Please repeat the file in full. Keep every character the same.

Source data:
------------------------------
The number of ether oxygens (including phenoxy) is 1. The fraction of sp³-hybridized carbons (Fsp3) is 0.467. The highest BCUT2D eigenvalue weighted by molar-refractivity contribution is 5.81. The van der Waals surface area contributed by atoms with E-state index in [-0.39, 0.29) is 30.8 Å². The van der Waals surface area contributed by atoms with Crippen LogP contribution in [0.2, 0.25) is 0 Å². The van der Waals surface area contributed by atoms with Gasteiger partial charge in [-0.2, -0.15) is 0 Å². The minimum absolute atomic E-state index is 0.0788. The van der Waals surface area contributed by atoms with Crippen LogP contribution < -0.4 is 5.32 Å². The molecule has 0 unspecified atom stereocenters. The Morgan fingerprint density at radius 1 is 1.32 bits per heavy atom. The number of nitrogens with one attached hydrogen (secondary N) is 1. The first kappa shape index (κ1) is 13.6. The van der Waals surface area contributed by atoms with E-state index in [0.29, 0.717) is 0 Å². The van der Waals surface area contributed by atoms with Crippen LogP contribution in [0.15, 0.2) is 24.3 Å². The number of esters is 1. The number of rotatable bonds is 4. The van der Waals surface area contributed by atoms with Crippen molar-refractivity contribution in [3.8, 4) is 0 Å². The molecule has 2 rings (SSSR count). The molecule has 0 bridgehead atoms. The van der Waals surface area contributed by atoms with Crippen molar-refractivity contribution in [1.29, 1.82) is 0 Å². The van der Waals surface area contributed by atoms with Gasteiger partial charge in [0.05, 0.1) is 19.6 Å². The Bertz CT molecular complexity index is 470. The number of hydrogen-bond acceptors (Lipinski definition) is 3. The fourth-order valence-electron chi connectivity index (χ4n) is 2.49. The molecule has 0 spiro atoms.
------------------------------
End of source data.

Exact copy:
The number of ether oxygens (including phenoxy) is 1. The fraction of sp³-hybridized carbons (Fsp3) is 0.467. The highest BCUT2D eigenvalue weighted by molar-refractivity contribution is 5.81. The van der Waals surface area contributed by atoms with E-state index in [-0.39, 0.29) is 30.8 Å². The van der Waals surface area contributed by atoms with Crippen LogP contribution in [0.2, 0.25) is 0 Å². The van der Waals surface area contributed by atoms with Gasteiger partial charge in [-0.2, -0.15) is 0 Å². The minimum absolute atomic E-state index is 0.0788. The van der Waals surface area contributed by atoms with Crippen LogP contribution < -0.4 is 5.32 Å². The molecule has 0 unspecified atom stereocenters. The Morgan fingerprint density at radius 1 is 1.32 bits per heavy atom. The number of nitrogens with one attached hydrogen (secondary N) is 1. The first kappa shape index (κ1) is 13.6. The van der Waals surface area contributed by atoms with E-state index in [0.29, 0.717) is 0 Å². The van der Waals surface area contributed by atoms with Crippen LogP contribution in [0.15, 0.2) is 24.3 Å². The number of esters is 1. The number of rotatable bonds is 4. The van der Waals surface area contributed by atoms with Crippen molar-refractivity contribution in [3.8, 4) is 0 Å². The molecule has 2 rings (SSSR count). The molecule has 0 bridgehead atoms. The van der Waals surface area contributed by atoms with Crippen molar-refractivity contribution in [1.29, 1.82) is 0 Å². The van der Waals surface area contributed by atoms with Gasteiger partial charge in [0.05, 0.1) is 19.6 Å². The Bertz CT molecular complexity index is 470. The number of hydrogen-bond acceptors (Lipinski definition) is 3. The fourth-order valence-electron chi connectivity index (χ4n) is 2.49. The molecule has 0 spiro atoms.